Congratulations Miramon! Please post when it goes live.
It’s not like self-publishing is new. Blake self-published his stuff, and so did Whitman with Leaves of Grass.
I don’t see one way being inherently better than the other, since ultimately it’s the work itself that speaks to readers.
This is the beautiful ideal, at least. Traditional publishing has a leg up as far as resources and marketing goes—easier to get your work in front of more readers when it’s on bookstore shelves across the country. (Although the easy counter-argument goes like this: “The filtering process built into getting traditionally published serves the same paring-down ends as does the difficulty of building a customer base as a self-publisher.”)
tylertoo, I went and bought an e-copy of your book in anticipation of my flight today. Looking forward to getting into it.
It would be interesting to see sales figures from bookstores. I almost never visit them anymore. Amazon has a better selection, often better pricing, and is so much easier. So if online stores like Amazon are the future, it will be interesting to see what advantages the traditional publishers will have. My guess is they will pay for visibility on Amazon and other sites. I think they already do to some extent.
I don’t see bookstores vanishing, but I wouldn’t be surprised to see more close and see more space in the remaining bookstores devoted to non-book items.
Mark, I bookmarked an article about that very thing on my laptop. I’ll link it for you later.
Thanks, and I hope you enjoy it.
I’m seventy pages in and hooked. :-D
Funny, but later today I saw an article about B&N opening four pilot bookstores that have a built-in restaurant that will serve wine and beer. They are trying to figure out something that works.
About their only hope at this point is to open up in-store shooting ranges.
I see how it might seem as though I was trying to be cute, but I did actually read an interesting article on the consequences of a Barnes and Noble demise. It made the point that the end of big-box bookstores would be bad for the traditional publishing model—the large majority of print edition pre-purchases come from B&N, which orders into the five figures for expected bestsellers. That few hundred grand leads to launch parties, big advances, book tours, and the like.
The article explains it better, but neither I nor the friend I sent it to on Wednesday can find it now.
I’m going to do Camp NaNoWriMo that starts in July. The camp version allows you to create a cabin, which sounds creepy but is really just a mini-forum in which you can post about your progress, or lack thereof, and support one another, and share a virtual pint of ale.
Let me know here or by PM if you want in.
If you’re not familiar with NaNoWriMo, you’re committing to writing 50K words in a month, in this case, July. Which starts Friday.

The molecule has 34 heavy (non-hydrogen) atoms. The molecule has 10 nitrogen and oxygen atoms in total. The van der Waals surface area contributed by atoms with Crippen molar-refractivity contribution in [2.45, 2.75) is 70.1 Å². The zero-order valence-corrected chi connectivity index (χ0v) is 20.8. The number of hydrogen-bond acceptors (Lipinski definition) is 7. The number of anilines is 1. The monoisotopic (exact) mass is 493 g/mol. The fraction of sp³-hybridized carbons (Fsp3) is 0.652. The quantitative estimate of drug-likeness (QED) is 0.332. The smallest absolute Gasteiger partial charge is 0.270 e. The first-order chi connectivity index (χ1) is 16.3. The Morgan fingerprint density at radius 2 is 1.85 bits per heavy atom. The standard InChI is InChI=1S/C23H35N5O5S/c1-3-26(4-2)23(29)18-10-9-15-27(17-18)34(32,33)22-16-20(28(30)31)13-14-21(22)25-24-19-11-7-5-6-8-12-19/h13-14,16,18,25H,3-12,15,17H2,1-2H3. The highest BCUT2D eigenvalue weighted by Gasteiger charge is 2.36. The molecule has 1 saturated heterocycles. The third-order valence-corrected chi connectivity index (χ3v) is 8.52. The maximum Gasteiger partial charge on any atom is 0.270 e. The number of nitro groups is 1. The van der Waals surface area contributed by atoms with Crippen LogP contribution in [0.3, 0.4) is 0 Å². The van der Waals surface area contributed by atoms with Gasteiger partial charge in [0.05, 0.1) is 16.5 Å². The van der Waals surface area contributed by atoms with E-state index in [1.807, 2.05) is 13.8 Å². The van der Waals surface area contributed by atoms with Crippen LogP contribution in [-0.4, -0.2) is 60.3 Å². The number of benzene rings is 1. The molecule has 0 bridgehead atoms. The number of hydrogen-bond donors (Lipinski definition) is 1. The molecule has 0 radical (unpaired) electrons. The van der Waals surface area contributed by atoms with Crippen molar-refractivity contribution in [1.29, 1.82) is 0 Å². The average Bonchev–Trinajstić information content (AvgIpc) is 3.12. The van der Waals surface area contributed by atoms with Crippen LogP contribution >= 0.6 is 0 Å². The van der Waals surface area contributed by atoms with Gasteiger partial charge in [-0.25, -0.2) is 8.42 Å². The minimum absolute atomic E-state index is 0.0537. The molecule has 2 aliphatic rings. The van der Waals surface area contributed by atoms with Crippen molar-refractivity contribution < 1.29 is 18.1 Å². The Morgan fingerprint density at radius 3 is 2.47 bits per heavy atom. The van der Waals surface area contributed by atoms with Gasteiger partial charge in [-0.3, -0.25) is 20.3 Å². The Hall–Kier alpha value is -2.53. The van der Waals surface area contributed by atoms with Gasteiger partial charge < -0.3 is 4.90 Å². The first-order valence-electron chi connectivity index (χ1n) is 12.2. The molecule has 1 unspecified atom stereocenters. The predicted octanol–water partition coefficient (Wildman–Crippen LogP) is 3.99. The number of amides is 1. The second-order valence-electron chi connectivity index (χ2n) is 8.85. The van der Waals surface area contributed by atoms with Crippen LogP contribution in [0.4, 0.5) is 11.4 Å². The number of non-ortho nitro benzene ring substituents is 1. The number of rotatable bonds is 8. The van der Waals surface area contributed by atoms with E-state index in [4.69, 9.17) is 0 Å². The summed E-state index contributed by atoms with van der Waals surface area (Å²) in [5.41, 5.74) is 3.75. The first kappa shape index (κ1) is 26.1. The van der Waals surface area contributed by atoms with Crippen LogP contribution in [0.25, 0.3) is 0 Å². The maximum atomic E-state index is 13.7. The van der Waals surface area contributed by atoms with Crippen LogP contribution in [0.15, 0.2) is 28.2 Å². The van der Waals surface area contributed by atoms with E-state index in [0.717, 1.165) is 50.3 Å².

I’ll be cross-posting this at Broken Forum in order to garner more cabin-mates.
uh, shouldn’t that be NaJuWriMo?
Heheh. But the No in NaNoWriMo is for novel, not November.
Lol, that makes sense. I had no idea the No was for novel!
Having never done CaNaNoWriMo before (I’ll just assume I’ve semi-acronymized that properly), I find your ideas intriguing and wish to subscribe to your newsletter. And by that, I mean join your “cabin.” That sounds a little kinky!
I’m TheWordspinner on NaNo, and I’m fiddling w/ my profile and “cabin preferences” as we speak!
Great, thanks Armando. Invite sent!
Any other takers? Its a good way to get a jump start on that new novel!
Sales of my novel have dropped to basically zero, so I scheduled a special promo: I dropped the price of the ebook from $4.99 to 99 cents for three days this week, timed to coincide with the MLB All-Star game (it is a baseball-themed book). I scheduled a series of Facebook ads, with the #allstargame hashtag and targeted a fans of baseball and steampunk.
The result: two new sales. Period. Sigh.
But today I went back to the forum for Out of the Park Baseball, where I’d earlier started a thread to tout my book. I found that last week someone had posted that he’d purchased the book and was enjoying it. And he wrote this: “The chapter of the meeting on Leoran Lake was sensational. I exhaled too!”
Those simple sentences, that very specific bit of praise, made my day, and washed away my disappointment over the lousy sales. I’d written at least one chapter that someone found sensational.
Yeah, it’s nice to see the positive comments. What you’re saying is very familiar. I deal with it by working on the next book or trying to figure out the next new thing about publishing.
The next hurdle for you will be the dreaded 1 star review. The bastards, lol. Everyone gets 'em. You’ll get past it.
Have any of you guys messed with Bookbub at all?
It’s so expensive! Have you gotten good results? Have you gone for international? What category did you use? If you did go for international, did you get a return to justify the extra expense? I’m assuming we’re all writing in English only.